There will now be described a breathing regulator fitted with a valve arrangement in accordance with the invention, wherein similar components have been identified with similar reference signs in the different Figures of the drawings.
FIG. 1 illustrates the main parts of a breathing regulator 1 partly in section. These main parts include an air chamber 2 with which a nozzle 3, in the illustrated case a mouthpiece, connects and through which the user breathes. A dispensing valve 4, or so-called second stage demand valve, automatically controls the supply of air to the chamber in accordance with prevailing needs.
Also shown in FIG. 1 is an air hose 5 which is connected to an air container (not shown) which contains air at a primary pressure above atmospheric pressure and which is connected to the breathing regulator 1 by means of a swivel 6. A reduction valve or a so-called first stage valve (not shown) reduces the primary pressure (the container pressure) to a pressure in the order of 10 bars, wherein the breathing air is delivered to the chamber via the reduction valve and the dispensing valve 4.
Mounted in the chamber walls are two check valves 7 of known construction, of which only one is shown in FIG. 1. When an overpressure prevails in the chamber, for instance when exhaling, the chamber air will flow out through the check valves 7, via a respective diffuser 8, and out into the water.
FIG. 2 is an exploded view of the breathing regulator 1 illustrated in FIG. 1. It will be seen from FIG. 1 that the mouthpiece 3 is secured to the chamber by means of a locking scrap 3a, and that the swivel 6 is secured to the gas inlet by means of two O-rings 6a and a U-shaped locking member 6b. The chamber 2 is covered by a hood 9.
FIG. 2 illustrates more clearly the different components of the dispensing valve 4 which are also shown in cross-section in FIGS. 3a and 3b. Located between the gas inlet 11 and the chamber 2 is a movable valve means in the form of a piston 12 which functions to close the gas inlet 11. The piston 12 is controlled by a servo device and is mounted in a piston guide 13 which connects with the inlet and which at its bottom end includes openings 35 which open into the chamber 2. A bladder 14 made of elastomeric material, such as rubber, is sealingly connected to the end of the piston distal from the gas inlet. The piston also includes an axially through-penetrating hole 15 in which there is mounted an air filter 16. This through-penetrating hole thus connects the gas inlet with the bladder.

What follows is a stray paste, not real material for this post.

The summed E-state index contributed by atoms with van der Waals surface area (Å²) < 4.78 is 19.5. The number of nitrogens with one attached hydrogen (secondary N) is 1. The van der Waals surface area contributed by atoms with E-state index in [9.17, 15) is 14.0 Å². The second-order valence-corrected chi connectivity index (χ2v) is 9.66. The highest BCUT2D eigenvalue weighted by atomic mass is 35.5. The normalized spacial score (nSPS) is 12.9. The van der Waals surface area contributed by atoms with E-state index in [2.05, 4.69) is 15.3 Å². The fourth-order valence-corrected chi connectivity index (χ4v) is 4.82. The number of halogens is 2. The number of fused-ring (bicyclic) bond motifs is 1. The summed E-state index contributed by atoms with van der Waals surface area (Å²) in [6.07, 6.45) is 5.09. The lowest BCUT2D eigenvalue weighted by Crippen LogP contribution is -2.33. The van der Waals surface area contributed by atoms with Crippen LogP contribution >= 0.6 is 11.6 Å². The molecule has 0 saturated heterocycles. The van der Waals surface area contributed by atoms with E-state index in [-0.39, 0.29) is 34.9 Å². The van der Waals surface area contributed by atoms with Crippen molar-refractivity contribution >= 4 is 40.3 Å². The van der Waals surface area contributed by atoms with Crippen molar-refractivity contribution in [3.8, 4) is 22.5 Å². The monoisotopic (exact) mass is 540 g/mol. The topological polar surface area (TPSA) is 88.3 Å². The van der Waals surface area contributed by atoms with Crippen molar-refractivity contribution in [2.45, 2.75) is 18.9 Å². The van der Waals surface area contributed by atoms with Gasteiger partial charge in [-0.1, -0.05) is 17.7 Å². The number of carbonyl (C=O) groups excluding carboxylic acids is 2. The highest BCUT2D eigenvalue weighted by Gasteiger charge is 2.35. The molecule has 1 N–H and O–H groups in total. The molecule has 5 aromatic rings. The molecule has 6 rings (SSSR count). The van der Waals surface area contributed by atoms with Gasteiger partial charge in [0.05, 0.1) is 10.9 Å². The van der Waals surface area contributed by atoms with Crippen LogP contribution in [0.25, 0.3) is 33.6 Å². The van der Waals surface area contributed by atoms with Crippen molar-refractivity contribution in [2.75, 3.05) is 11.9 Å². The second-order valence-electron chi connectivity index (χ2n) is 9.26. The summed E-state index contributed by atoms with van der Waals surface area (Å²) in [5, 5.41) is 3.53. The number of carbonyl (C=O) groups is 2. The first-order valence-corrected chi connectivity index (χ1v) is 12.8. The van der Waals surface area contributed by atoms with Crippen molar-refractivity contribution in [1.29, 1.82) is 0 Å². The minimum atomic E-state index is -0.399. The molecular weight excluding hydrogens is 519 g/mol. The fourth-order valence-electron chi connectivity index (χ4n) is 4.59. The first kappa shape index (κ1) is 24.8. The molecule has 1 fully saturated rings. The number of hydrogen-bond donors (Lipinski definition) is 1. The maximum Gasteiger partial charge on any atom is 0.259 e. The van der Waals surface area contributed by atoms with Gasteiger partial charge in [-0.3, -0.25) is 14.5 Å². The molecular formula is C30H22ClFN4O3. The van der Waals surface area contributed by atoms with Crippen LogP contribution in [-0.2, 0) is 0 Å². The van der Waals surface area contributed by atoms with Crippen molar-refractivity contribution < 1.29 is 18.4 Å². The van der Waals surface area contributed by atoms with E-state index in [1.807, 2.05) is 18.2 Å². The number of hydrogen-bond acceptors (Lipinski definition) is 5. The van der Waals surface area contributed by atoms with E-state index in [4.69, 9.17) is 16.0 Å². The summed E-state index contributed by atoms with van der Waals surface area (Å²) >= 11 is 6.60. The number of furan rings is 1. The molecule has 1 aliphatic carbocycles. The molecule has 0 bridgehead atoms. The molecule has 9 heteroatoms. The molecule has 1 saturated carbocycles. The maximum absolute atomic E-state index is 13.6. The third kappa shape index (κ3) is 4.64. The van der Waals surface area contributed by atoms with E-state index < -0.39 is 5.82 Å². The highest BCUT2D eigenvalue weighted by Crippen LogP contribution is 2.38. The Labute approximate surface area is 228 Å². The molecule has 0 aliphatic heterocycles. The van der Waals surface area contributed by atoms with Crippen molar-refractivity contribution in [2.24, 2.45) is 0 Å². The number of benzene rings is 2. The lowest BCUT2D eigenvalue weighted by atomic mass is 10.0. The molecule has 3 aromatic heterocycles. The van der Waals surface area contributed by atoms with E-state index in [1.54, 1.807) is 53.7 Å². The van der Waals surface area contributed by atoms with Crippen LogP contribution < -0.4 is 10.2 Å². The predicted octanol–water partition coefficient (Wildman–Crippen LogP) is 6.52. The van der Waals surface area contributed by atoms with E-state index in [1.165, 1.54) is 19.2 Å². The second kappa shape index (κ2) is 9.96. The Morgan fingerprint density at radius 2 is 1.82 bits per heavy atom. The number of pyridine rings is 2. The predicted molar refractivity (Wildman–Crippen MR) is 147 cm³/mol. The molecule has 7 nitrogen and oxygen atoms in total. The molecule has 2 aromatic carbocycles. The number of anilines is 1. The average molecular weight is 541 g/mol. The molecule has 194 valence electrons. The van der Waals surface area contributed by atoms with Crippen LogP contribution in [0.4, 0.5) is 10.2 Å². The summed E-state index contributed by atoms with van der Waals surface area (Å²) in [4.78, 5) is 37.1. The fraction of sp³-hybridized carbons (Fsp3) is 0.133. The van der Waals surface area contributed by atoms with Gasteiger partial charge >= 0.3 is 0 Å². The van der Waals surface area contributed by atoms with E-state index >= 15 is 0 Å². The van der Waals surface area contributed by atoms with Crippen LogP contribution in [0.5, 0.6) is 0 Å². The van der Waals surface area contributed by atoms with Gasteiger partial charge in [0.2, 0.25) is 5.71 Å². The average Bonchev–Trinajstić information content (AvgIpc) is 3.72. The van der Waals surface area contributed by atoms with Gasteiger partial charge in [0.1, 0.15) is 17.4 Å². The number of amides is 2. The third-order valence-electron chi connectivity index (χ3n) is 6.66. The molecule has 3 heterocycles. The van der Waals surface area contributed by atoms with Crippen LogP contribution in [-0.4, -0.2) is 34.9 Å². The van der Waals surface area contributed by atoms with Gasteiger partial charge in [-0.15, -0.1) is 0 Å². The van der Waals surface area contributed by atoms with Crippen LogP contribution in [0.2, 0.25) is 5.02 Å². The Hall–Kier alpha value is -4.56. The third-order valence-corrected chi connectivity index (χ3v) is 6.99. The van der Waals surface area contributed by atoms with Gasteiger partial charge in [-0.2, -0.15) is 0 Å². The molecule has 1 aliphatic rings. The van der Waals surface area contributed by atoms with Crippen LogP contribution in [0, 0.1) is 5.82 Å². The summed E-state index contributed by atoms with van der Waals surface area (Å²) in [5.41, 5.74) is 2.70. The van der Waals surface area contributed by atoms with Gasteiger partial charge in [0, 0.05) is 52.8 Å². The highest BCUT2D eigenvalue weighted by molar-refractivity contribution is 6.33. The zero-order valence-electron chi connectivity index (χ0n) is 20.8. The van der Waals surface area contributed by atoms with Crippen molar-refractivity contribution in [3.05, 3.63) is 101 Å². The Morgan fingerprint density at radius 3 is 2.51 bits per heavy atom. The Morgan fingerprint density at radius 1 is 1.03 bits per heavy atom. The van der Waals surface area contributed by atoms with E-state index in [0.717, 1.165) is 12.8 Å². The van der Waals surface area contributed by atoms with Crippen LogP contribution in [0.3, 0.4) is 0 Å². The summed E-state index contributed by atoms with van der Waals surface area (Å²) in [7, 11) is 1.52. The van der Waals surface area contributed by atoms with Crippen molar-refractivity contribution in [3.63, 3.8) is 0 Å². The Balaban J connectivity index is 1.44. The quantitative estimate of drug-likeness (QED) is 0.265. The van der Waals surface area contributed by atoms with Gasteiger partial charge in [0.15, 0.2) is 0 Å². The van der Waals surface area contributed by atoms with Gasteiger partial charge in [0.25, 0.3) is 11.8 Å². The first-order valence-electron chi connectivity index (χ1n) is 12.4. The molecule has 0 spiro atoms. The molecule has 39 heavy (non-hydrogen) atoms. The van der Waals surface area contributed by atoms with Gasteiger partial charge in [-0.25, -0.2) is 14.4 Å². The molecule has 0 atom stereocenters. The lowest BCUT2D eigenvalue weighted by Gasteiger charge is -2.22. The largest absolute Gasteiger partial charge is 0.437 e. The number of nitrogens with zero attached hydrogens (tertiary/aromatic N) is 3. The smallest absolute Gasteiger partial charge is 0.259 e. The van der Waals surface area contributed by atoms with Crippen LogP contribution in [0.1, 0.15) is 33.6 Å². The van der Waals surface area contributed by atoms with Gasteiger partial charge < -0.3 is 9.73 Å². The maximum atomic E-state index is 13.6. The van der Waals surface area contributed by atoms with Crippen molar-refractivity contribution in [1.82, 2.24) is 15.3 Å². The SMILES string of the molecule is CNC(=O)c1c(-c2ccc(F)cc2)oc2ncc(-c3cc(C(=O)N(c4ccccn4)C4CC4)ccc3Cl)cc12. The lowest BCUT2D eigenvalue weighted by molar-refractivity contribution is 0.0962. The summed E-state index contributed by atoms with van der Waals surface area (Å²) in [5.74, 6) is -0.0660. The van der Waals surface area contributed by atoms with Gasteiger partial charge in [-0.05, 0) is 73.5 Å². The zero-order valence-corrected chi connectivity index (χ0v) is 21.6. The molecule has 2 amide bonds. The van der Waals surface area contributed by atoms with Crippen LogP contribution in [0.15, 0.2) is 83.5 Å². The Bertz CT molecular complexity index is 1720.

The bladder 14 is also sealingly connected to the servo device, which regulates piston movement. The servo device includes a servo housing 21 which includes a through-penetrating hole 22 which connects the bladder 14 to the chamber 2. This hole preferably has a diameter in the order of 0.2 mm. A spring 23 functions to press one end of a first arm or lifting arm 24 against the upper side of the servo housing. A rubber valve plate 25 is mounted about midway along the arm and, when in abutment with the servo housing, covers the through-penetrating hole 22.
The other end of the lifting arm 24, i.e. the end opposite to the spring-end, is connected pivotally to a second arm or lever 26. The lifting arm and the lever are able to define therebetween an angle which can vary between 0° and about 30°. The lever rests on a projection 27 on the servo housing, this projection passing through a first hole 28 provided in the lifting arm in the proximity of that end at which the arm is joined to the lever 26.
Provided on the underside of the lever is a guide pin 30 which coacts with a second hole 31 in the lifting arm.
The servo arrangement is positioned so that the end of the lever opposite to that at which the lever is joined to the lifting arm will be located roughly centrally above the through-penetrating hole 22 in the servo housing.
An elastomeric diaphragm 32, for instance a rubber diaphragm, is mounted in the roof of the chamber above the lever 26 and in close proximity thereof.
FIG. 3a shows the dispensing valve 4 in a closed state, which is the state normally occupied by the valve until the user inhales. In this state of the valve, the arms 24 and 26 are in a position in which the hole 22 in the servo housing 21 is closed by the valve plate 25. Air entering the bladder 14 from the inlet 11 and via the filter 16 will therewith exert pressure on the piston, as indicated by the force arrows. The air will remain in the bladder whilst the through-penetrating hole in the servo housing is closed and whilst the pressure above the piston is greater than the pressure beneath the piston. The piston is therefore forced to a bottom end-position in which it closes the air passage from the inlet 11 into the chamber 2.